By Blood We Live Page 93

“Hey,” I said, putting my hand on his arm. “Are you all right?”

But he just put the car in gear and eased it forward until we were more or less level with where the old man had been standing. There was a narrow road off to the left. The old man had been pointing it out.

“Is this the way?” I said. The fracture in my chest swelled again. I felt afraid, though I didn’t know of what. “Is this the way back?” The sky definitely wasn’t wholly dark anymore.

“I think it might be,” he said. “Yes.”

The road wound between shaggy, unidentifiable trees for a couple hundred metres, then narrowed into a sandy track not wide enough for the vehicle.

“This isn’t the way back,” I said. There was a searing distance and closeness between us.

“It’s all right,” he said. “It’ll be all right.”

The smell of the ocean hit me as soon as he opened the door. Not just the smell. I had a sickening sense of its size and depth and darkness. Its weight. I thought of a black, rusty container big enough to hold all of it, how big that would be, how awful it would be to climb up and look over the edge into it. All the billions of fish in there, sharks, wrecks. The tiny fleck of Cloquet’s rotting body.

“This isn’t right,” I said. “This is crazy. Look at the sky.” I was full of frantic weakness, legs, wrists, hands. I’d thought the invisible coercive choreographer had drawn off. But it hadn’t.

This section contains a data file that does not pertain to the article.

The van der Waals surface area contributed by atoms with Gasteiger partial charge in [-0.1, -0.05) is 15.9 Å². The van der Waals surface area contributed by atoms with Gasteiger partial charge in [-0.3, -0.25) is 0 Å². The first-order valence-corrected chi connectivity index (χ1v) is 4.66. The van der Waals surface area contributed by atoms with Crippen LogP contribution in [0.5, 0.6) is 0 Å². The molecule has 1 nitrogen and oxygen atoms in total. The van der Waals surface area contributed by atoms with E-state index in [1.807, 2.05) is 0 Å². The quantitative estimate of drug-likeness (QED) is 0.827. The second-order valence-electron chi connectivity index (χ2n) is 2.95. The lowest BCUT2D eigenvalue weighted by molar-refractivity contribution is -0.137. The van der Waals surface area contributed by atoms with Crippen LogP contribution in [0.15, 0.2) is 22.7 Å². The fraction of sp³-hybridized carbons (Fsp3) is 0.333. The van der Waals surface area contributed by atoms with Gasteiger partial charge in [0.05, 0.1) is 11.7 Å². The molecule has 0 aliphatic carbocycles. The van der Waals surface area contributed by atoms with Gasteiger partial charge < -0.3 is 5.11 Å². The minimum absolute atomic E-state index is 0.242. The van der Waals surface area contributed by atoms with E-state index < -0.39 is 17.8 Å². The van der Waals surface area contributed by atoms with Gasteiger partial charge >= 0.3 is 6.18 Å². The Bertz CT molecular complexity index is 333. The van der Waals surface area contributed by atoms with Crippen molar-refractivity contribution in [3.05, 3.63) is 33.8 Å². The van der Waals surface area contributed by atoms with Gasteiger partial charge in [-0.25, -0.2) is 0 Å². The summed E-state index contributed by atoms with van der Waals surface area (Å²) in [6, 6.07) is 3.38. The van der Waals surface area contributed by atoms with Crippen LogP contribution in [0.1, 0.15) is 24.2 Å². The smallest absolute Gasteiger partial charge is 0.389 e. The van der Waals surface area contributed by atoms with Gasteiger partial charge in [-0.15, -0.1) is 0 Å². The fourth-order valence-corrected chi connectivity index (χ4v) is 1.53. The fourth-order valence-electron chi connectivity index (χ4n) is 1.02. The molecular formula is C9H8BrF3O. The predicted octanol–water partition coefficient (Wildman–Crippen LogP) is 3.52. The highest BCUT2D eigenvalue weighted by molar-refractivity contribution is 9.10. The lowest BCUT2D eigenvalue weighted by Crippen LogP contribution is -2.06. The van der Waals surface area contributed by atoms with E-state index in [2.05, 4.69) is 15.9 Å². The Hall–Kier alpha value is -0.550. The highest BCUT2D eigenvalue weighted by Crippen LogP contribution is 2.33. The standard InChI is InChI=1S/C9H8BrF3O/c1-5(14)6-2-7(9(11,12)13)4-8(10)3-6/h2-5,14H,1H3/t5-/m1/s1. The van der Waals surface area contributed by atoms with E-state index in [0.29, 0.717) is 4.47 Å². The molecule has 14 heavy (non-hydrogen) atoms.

“We need to turn around,” I said. “Right now.”

But he was already moving.

“Wait. Wait! Fuck.”

I went after him. He was following the track, which broke first into bits of knolly, long-grassed turf, then soft sand dunes that eventually flattened into the beach. It was like entering a vast empty amphitheatre. The water was dark in the twilight, though every time a wave broke on the shore its pale foam ruff morphed out of the gloom.

He took his shoes off. Smiled when his toes gripped the sand. “That’s good,” he said. “One forgets the goodness of these things.”

I looked out over the black water. It was lighter on the horizon.

“Let’s walk a little,” he said. His voice sounded small in the big space of the beach.

“Why are you doing this?” I said, though I thought I knew. Soft invisible weights slipped from me with every step. The lightness when they’d gone would be unbearable. Unbearable. There was a line in one of Jake’s journals: The word “unbearable” makes a liar of you—unless it’s followed by suicide.

“I’ve been dreaming of this place,” he said, after we’d walked a little way. The sound of the waves was a steady, benevolent depletion. Every one subtracted something. Repeated, painful acts of mercy. “Being in this place with someone.”

The breeze blew his hair back a little. His dark eyes were big and bright.

“So have I,” I said, though saying it made my mouth feel defeated.

“I read somewhere that only the dead understand their dreams,” he said.

“Why did you say that about the old man? Why did you call him that?”

He shook his head, smiling again. Happy incredulity. At himself. At how he’d missed something so obvious. “ ‘My first thought was, he lied in every word,’ ” he recited: